Upper Tribunal Clarifies Legal Principles on Electronic Communications Apparatus & Code Agreement Termination

Citation: [2024] UKUT 51 (LC)
Judgment on


In the matter of On Tower UK Limited v British Telecommunications PLC, the Upper Tribunal (Lands Chamber) delivered a substantive review of the legal issues pertaining to electronic communications apparatus, the validity of contract termination notices, and the interplay between contractual agreements and statutory provisions of the Communications Act 2003 (“the Act”). This case provides a nuanced examination of the legal principles governing code agreements and the termination of such agreements under the Act, focusing on the correct statutory interpretation and application of the Electronic Communications Code (“the Code”).

Key Facts

The dispute arose when British Telecommunications PLC (“BT”) sought to remove electronic communications equipment owned by On Tower UK Limited (“On Tower”) from its telephone exchange building on Kenton Road. The central question pertained to the nature of the lease agreement between the parties and whether it conferred Code rights under the Act. If classified as a Code agreement, different rules applied to its termination compared to a conventional lease. The termination notices in question included a contractual break notice and a notice under paragraph 31 of the Code furnished by BT.

Several key legal principles were explored in this decision:

  1. Definition of Electronic Communications Apparatus and Land: The tribunal had to determine whether the building containing communications equipment was “land” or “electronic communications apparatus” for the purposes of the Code. Paragraph 108 of the Code stipulates that “land” does not encompass electronic communications apparatus. If the building was solely for enclosing such apparatus, it would be treated differently than if it served multiple purposes (Paragraph 5 of the Code). The tribunal concluded that the building’s purpose was broader than merely enclosing apparatus, thereby making it “land” and subject to Code rights.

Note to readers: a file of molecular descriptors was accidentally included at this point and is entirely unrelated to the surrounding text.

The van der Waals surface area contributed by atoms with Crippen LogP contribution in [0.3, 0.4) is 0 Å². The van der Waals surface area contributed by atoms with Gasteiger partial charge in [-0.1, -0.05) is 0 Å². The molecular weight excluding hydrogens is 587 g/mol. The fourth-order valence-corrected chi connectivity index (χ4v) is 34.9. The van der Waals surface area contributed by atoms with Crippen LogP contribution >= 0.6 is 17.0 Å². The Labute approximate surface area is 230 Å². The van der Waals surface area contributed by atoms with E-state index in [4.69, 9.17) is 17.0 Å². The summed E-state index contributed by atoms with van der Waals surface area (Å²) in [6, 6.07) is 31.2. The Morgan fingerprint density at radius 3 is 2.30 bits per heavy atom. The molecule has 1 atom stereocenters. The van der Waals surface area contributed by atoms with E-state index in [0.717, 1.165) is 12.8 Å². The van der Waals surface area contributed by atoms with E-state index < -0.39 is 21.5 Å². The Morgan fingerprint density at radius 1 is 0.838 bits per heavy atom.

2. Continuation and Termination of Code Rights: The tribunal evaluated whether the Code agreement could be terminated through a contractual notice served under the lease’s provisions or solely in line with the termination provisions in the Code (Paragraphs 30 and 31). It was concluded that a paragraph 31 notice was required due to the lease being a Code agreement, and the contractual notice, irrespective of its validity, was ineffective as the Code agreement superseded it.

  3. Validity of a Paragraph 31 Notice: Critical to the assessment of the paragraph 31 notice’s validity was whether the date specified for termination could occur after a date on which the site provider could bring the agreement to an end, absent paragraph 30. The tribunal concluded that the respondent could have validly terminated the lease on the dates stipulated, satisfying the prerequisites set by paragraph 31.


The tribunal determined that:

  • The Site Lease was a Code agreement and subject to the provisions of the Code, including the continuation of Code rights under paragraph 30.
  • The contractual notice under clause 5.8 of the lease was superfluous due to the continuation of the Code agreement, and its validity was deemed irrelevant.
  • The paragraph 31 notice served by BT was valid as it satisfied the conditions set forth in paragraph 31(3)(b) of the Code.


The tribunal’s determinations in On Tower UK Limited v British Telecommunications PLC underscore the significance of Code rights within the statutory framework of electronic communications in the UK. Importantly, it emphasizes that Code agreements are governed by a set of statutory provisions that override conventional contractual termination mechanisms, thus safeguarding the integrity and continuity of electronic communications infrastructure. The meticulous legal analysis provided by the tribunal serves to reinforce the primacy of statutory provisions in defining and governing agreements between Code operators, while also balancing these considerations with the property rights of site providers.

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